The Boxer was developed in Germany in the late 1800s from the combination of early Bullenbeiser dogs (Mastiff type) and English Bulldogs.

Early Boxers were bred to serve a varied purpose – that of a guard, escort and companion dog, full of strength and energy. The Boxer excels in all of these areas, and has an outstanding reputation as a family pet, loyal companion, tractable guard and an impressive show dog.

John P. Wagner, author of The Boxer, says of the breed, “Other breeds have pronounced specialised talents…hunting, herding, trailing and so on, but for a combination of the outstanding virtues of many with the faults of few, our Boxer is the most gifted of canines. For the man, woman or child who wants an all-round dog, he has no equal. No other dog is more individual in appearance, more keenly intelligent or sanely even-tempered.”


The Boxer is a medium-sized, smooth-coated dog, with a sturdy and square frame. It is muscular, yet retains elastic and energetic movement and a distinct degree of elegance. The Boxer’s head imparts a unique stamp in complete balance with the body, with its upturned chin, forward-facing dark eyes and black mask in relief to its attractive fawn or brindle colouring, often with white markings. 


The Boxer is renowned from olden times for its great love and faithfulness to its master and household, as well as its alertness and fearless courage as a defender and protector. The Boxer is docile, but distrustful of strangers; this makes it an equable guard dog. It is bright and friendly in play, but brave and determined when roused. 


With its short, smooth coat and clean ways, the Boxer is a relatively low-maintenance dog. The coat is easy to clean and has no major odour. A regular bath and a quick brush to remove any loose hair is all that is required.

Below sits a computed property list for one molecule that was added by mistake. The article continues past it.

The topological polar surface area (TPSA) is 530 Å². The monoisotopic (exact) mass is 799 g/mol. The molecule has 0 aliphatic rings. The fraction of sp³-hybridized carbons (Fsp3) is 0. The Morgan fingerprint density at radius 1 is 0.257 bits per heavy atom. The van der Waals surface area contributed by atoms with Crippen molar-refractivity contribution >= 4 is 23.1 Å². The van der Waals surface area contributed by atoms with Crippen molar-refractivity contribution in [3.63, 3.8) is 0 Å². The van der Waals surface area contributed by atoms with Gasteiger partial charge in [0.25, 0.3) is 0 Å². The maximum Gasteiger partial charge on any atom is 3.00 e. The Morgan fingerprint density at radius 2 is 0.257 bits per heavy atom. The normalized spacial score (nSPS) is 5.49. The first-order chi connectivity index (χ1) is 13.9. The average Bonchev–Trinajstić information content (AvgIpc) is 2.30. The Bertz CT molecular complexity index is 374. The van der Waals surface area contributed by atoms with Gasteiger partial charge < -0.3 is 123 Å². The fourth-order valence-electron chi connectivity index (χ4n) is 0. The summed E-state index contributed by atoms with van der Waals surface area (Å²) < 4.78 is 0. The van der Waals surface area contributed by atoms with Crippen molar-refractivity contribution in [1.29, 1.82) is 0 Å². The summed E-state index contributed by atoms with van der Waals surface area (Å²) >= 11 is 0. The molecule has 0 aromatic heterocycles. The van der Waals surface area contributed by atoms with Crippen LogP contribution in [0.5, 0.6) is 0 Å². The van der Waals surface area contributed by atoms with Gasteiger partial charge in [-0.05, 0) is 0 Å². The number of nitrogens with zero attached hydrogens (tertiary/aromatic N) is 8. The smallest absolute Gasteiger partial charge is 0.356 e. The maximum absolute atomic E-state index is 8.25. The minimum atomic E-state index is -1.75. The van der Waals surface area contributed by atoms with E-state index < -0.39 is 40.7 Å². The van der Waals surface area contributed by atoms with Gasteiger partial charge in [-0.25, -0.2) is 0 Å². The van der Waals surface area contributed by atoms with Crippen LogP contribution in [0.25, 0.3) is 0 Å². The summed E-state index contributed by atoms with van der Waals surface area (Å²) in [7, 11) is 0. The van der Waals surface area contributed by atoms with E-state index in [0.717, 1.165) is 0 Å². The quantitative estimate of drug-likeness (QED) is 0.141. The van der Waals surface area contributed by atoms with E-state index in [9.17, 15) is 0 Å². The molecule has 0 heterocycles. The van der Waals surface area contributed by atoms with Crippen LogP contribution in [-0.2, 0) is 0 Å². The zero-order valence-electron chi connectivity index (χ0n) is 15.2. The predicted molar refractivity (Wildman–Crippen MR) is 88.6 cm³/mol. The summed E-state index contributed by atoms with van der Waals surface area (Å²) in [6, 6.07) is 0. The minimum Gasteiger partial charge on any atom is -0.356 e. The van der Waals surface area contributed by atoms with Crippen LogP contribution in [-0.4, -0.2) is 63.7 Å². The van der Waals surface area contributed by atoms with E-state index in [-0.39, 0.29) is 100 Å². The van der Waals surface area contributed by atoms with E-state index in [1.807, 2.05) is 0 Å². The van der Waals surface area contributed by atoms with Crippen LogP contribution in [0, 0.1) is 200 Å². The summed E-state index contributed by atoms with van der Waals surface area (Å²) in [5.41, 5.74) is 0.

The Boxer is very active, and both requires and enjoys regular exercise with its owner, such as walking, jogging or running loose at a dog-friendly park. A good-sized, well-fenced yard is also essential, where dogs can play with toys, spend time with the kids and wander at will. This breed is relatively easy to house-train and will soon understand where its ‘inside bed’ is. If living outside, an elevated bed in a warm and draft-free place is required. Boxers are generally great eaters and should be fed a healthy, balanced diet.


This breed generally keeps very good health. Responsible breeders will screen for inheritable diseases, particularly for heart diseases such as aortic and pulmonic stenosis as well as cardiomyopathy. Unfortunately, the biggest health issue in Boxers is cancer; tumours are the main cause of early loss. On the whole though, the Boxer is healthy and hardy with a normal life span being between 10 and 12 years of age. 


The Boxer is the quintessential family dog. It has a great temperament and is active, loyal, hardy and clean. You will find its favourite place is by the side of the children, with whom it is intrinsically patient and stoic.

The Boxer also has a great sense of humour and is an intelligent dog that enjoys learning. As such, it is an easy breed to train. It particularly enjoys Agility, where its splendid jumping skills and athletic ability come to the fore.

Words: Brad Santas, on behalf of the Boxer Club of NSW (2014)

Image by Ffire Photography

In Conclusion 

Now you know a little about the Boxer, you may think that this is the dog for you. Before you make a decision, please make contact with the breed club or your State controlling body for purebred dogs. They will be able to give you information about available puppies and also suggest dog shows where you can see the breed and speak to breeders. In this way you will gain a better perspective of the Boxer and its needs, and whether this breed would suit your lifestyle.